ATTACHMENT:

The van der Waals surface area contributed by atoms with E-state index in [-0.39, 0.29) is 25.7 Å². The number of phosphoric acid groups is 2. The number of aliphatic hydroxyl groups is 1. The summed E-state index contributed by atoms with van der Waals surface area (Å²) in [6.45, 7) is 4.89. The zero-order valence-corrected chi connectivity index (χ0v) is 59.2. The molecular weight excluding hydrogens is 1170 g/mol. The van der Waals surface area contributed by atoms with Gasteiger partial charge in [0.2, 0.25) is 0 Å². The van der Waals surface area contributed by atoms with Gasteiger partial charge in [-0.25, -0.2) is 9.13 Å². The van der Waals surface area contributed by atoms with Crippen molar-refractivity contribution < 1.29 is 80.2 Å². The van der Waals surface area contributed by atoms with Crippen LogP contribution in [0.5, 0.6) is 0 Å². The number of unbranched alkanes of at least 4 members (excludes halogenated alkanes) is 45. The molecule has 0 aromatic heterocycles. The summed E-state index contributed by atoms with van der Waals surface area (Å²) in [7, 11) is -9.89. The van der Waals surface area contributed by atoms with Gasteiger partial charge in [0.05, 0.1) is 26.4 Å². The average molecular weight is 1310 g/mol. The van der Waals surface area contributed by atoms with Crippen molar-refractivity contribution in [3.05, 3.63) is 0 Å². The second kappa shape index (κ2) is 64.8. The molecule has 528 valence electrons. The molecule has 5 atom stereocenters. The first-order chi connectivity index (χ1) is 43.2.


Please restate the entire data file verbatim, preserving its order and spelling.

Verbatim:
The van der Waals surface area contributed by atoms with E-state index in [-0.39, 0.29) is 25.7 Å². The number of phosphoric acid groups is 2. The number of aliphatic hydroxyl groups is 1. The summed E-state index contributed by atoms with van der Waals surface area (Å²) in [6.45, 7) is 4.89. The zero-order valence-corrected chi connectivity index (χ0v) is 59.2. The molecular weight excluding hydrogens is 1170 g/mol. The van der Waals surface area contributed by atoms with Gasteiger partial charge in [0.2, 0.25) is 0 Å². The van der Waals surface area contributed by atoms with Gasteiger partial charge in [-0.25, -0.2) is 9.13 Å². The van der Waals surface area contributed by atoms with Crippen molar-refractivity contribution < 1.29 is 80.2 Å². The van der Waals surface area contributed by atoms with Crippen LogP contribution in [0.5, 0.6) is 0 Å². The number of unbranched alkanes of at least 4 members (excludes halogenated alkanes) is 45. The molecule has 0 aromatic heterocycles. The summed E-state index contributed by atoms with van der Waals surface area (Å²) in [7, 11) is -9.89. The van der Waals surface area contributed by atoms with Gasteiger partial charge in [0.05, 0.1) is 26.4 Å². The average molecular weight is 1310 g/mol. The van der Waals surface area contributed by atoms with Crippen molar-refractivity contribution in [3.05, 3.63) is 0 Å². The second kappa shape index (κ2) is 64.8. The molecule has 528 valence electrons. The molecule has 5 atom stereocenters. The first-order chi connectivity index (χ1) is 43.2.